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1. Of an object, to return to its starting point by bouncing. I threw the rubber ball against the wall and caught it when it bounced back to me.
2. Of a person, to recover from a setback. The doctors expect her to bounce back and make a full recovery. Kids are resilient, so I'm sure your daughter will bounce back from that scary incident.
Farlex Dictionary of Idioms. © 2015 Farlex, Inc, all rights reserved.
bounce back(from something)
1. Lit. [for something] to rebound; [for something] to return bouncing from where it had been. The ball bounced back from the wall. A rubber ball always bounces back.
2. and bounce back (after something) Fig. [for someone] to recover after a disability, illness, blow, or defeat. (See also rebound from something.) She bounced back from her illness quickly. She bounced back quickly after her illness.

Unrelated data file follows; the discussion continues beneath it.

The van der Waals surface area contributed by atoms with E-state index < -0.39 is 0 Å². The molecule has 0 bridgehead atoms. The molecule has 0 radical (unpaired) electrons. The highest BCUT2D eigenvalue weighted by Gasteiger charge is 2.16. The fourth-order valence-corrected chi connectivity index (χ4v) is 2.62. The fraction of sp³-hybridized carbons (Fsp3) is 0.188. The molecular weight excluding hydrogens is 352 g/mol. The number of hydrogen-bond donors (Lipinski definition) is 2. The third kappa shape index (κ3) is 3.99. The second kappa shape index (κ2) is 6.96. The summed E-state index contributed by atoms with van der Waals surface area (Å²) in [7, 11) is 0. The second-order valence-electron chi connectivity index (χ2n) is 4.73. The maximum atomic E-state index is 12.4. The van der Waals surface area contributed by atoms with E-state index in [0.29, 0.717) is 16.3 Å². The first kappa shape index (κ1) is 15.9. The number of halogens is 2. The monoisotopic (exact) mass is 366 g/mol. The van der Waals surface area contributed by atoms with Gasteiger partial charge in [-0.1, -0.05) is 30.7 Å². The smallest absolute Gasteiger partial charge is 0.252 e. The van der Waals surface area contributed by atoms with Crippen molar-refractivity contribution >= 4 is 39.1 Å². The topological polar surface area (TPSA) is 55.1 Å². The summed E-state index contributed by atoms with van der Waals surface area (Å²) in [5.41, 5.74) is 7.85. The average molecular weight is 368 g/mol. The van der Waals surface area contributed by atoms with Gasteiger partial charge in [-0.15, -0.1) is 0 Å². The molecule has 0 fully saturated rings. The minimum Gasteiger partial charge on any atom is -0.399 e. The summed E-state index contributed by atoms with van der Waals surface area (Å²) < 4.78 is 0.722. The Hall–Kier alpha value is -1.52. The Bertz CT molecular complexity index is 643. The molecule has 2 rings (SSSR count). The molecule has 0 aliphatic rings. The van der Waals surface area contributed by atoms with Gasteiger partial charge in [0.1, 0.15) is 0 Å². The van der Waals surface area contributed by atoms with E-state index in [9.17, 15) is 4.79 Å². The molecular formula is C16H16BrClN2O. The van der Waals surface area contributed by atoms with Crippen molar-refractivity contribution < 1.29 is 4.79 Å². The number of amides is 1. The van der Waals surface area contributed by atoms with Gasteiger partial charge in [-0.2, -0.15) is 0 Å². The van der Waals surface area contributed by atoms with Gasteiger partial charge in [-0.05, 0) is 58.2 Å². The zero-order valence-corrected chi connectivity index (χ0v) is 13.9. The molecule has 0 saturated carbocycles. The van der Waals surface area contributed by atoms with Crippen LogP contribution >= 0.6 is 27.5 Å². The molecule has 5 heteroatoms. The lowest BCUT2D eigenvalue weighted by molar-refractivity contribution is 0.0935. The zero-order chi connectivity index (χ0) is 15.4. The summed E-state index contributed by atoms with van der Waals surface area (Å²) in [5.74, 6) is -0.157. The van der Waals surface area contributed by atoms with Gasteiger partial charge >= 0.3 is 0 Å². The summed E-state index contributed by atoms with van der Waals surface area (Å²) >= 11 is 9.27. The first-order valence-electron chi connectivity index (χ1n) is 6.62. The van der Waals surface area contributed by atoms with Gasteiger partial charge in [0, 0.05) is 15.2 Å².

McGraw-Hill Dictionary of American Idioms and Phrasal Verbs. © 2002 by The McGraw-Hill Companies, Inc.
Recover quickly, as in She had pneumonia, but she bounced back in less than a week. This expression is a metaphor for the rebound of a ball or some elastic material.
The American Heritage® Dictionary of Idioms by Christine Ammer. Copyright © 2003, 1997 by The Christine Ammer 1992 Trust. Published by Houghton Mifflin Harcourt Publishing Company. All rights reserved.
1. To rebound after striking an object or a surface: I threw the tennis ball at the wall, and it bounced back and hit me on the head.
2. To recover quickly, as from a setback or illness: Although the surgery was difficult, the patient bounced back to good health very quickly.
The American Heritage® Dictionary of Phrasal Verbs. Copyright © 2005 by Houghton Mifflin Harcourt Publishing Company. Published by Houghton Mifflin Harcourt Publishing Company. All rights reserved.